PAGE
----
Goals and Aspirations

I’ve been privileged to work and be taught by some of our industries most recognized dynamos. I consider myself a gleaner. If a guy or gal had even a modicum of success, the Kalmenson sponge (that’s me) was there to look and listen.

Many of da harv’s tricks are nothing more than observances of some noteworthy professionals that I managed to be privy to.

That being the case, let’s try this one on for size. Relax, this may hurt just a little.

You get your chance to get off the bench and get into the game; but because you didn’t believe in yourself, or you were told you’d never get in the game, or you were just too damn lazy to get off that — uh, butt of yours, and experience the pain of getting and staying ready. You marched up there not ready to sweat.

Not to worry, though. You’re part of a great big club of humans just like yourself. You are average. And because you’re average, you’ll never have to concern yourself with being recognized as a winner. That’s not to say that coaches in management won’t be aware of your average-ness. They know that you may be counted on to be a comfortable person. You’re satisfied with your lot in life. You’re on a level plane. Why try harder? If you try harder you might perspire and that could cause an uncomfortable situation for what may or may not come next in your life.

Well, what comes next in your life is the only situation that places the average person on the same level as the above average person, or “competitor.” The reason is simple. None of us ever know what’s coming next.

The cards are constantly being shuffled and dealt out to us. Some of us manage to stay in the game. Others simply fold, throwing in their hand and searching for a more favorable game.

The average person feels that they have been dealt a series of lousy hands. The cards are always running against them. They never stop to think that maybe they happen to be lousy players. Luck just seems to be always going against them.

The fact is and always has been the same. Average people never win anything when the outcome is based on skill. Skills are always developed if they are nurtured. Nurture means practice, and a player who practices finds him or herself ready when he or she is called to get off the bench and get in the game.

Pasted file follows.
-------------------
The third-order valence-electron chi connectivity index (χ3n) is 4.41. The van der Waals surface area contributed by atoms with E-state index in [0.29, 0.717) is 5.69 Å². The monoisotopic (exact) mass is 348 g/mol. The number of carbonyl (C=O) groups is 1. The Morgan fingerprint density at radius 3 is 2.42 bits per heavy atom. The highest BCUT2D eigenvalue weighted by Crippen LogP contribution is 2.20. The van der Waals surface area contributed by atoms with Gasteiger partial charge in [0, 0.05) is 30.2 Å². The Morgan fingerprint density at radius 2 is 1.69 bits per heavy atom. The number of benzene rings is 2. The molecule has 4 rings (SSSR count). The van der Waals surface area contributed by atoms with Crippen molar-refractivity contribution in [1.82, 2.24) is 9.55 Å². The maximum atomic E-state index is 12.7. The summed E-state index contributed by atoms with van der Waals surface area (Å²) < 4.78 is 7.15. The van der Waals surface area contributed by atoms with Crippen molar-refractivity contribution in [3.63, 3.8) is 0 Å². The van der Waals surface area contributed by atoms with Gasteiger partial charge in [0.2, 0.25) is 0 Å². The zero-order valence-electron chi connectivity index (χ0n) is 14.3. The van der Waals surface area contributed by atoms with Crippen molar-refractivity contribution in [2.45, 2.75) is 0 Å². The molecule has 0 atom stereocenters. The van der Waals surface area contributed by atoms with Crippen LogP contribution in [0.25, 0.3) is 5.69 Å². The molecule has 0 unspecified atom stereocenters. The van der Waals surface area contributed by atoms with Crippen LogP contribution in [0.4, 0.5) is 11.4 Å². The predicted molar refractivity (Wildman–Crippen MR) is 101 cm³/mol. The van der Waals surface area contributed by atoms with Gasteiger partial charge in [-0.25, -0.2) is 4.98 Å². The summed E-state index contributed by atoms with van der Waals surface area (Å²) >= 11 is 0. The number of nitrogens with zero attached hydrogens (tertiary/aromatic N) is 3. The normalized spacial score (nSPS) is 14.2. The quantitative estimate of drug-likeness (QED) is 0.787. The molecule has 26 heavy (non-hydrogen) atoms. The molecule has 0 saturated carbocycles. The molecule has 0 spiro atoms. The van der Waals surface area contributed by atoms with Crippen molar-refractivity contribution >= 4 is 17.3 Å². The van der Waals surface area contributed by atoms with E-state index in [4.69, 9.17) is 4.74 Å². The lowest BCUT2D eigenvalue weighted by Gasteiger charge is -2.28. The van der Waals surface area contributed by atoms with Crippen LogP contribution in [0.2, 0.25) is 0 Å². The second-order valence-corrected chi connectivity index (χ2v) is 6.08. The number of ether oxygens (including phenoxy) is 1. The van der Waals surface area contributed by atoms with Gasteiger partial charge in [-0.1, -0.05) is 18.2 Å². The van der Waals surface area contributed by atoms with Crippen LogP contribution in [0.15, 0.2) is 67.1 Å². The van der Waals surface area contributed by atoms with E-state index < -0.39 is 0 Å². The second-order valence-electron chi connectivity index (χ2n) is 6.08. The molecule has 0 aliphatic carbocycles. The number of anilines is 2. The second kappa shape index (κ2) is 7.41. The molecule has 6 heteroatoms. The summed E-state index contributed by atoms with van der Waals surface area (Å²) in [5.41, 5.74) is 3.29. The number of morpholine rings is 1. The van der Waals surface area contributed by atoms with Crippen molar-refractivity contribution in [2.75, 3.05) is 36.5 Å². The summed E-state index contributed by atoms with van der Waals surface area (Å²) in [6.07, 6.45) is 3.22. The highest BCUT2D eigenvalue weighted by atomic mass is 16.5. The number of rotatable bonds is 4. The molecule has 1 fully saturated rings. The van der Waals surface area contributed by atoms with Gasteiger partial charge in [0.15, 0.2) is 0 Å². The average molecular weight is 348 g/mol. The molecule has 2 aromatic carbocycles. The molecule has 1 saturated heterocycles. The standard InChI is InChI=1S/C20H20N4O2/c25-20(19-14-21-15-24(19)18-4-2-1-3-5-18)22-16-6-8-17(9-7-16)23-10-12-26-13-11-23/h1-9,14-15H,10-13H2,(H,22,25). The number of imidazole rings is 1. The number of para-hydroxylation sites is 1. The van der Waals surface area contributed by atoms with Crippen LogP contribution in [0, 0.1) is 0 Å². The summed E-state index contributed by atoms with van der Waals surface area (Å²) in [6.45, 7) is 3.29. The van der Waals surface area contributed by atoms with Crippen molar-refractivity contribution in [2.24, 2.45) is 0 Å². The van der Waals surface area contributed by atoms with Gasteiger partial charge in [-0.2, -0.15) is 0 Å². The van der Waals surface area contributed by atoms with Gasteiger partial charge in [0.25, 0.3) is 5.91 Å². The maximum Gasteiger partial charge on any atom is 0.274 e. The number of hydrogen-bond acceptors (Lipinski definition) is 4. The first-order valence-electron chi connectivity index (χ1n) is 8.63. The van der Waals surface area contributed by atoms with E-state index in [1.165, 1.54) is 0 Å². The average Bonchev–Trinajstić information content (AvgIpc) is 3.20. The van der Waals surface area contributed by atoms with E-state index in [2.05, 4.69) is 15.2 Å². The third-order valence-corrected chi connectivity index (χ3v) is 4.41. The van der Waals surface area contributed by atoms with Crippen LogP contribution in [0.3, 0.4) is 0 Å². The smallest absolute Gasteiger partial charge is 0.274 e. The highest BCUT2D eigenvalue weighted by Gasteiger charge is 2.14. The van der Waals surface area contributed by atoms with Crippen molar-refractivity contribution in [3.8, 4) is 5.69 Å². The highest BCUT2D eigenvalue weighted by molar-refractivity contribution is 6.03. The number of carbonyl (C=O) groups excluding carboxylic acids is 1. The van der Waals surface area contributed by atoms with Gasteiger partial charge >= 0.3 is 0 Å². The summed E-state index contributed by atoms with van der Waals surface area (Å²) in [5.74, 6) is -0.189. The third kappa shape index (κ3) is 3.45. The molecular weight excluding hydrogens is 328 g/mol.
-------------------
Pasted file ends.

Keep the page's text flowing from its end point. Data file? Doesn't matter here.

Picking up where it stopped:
In voice over, your game is known as “the audition.” When you’re called upon to audition, you’d better be ready. You can’t be average and expect to have even the slightest chance of becoming a winner in our world of voice over. You must be able to read. I mean read without dropping words.

Can you imagine an actor who comes into audition for me and spends most of his time explaining the problems that this script represents? Sound familiar?

This actor wants me to deal him a new hand. The poor bastard can’t read! He’s a lousy player! But he thinks, once again, he’s been dealt a hand to play that’s bad. Guess what? I’m going to make his life a lot more comfortable. I’m never going to call him off the bench again. Not only that, I’m not going to provide that player with a bench to sit on.

When that player’s agents offers us his name for another of our casting calls, it will be explained to them in no uncertain terms that their player should not be recommended to us again. The reason is simple: Your actor better learn how to read if you expect him to play in our game.

Well, at this point if you think I’m a cruel guy, you too should find a different game to play in. Read no further, it’s going to become more uncomfortable for you, but while a higher degree of discomfort sets in, take pleasure in the fact that now you’re joining a more select club. You’re part of my favorite group of people: Those who fall into the select crowd that wear the “above average” label.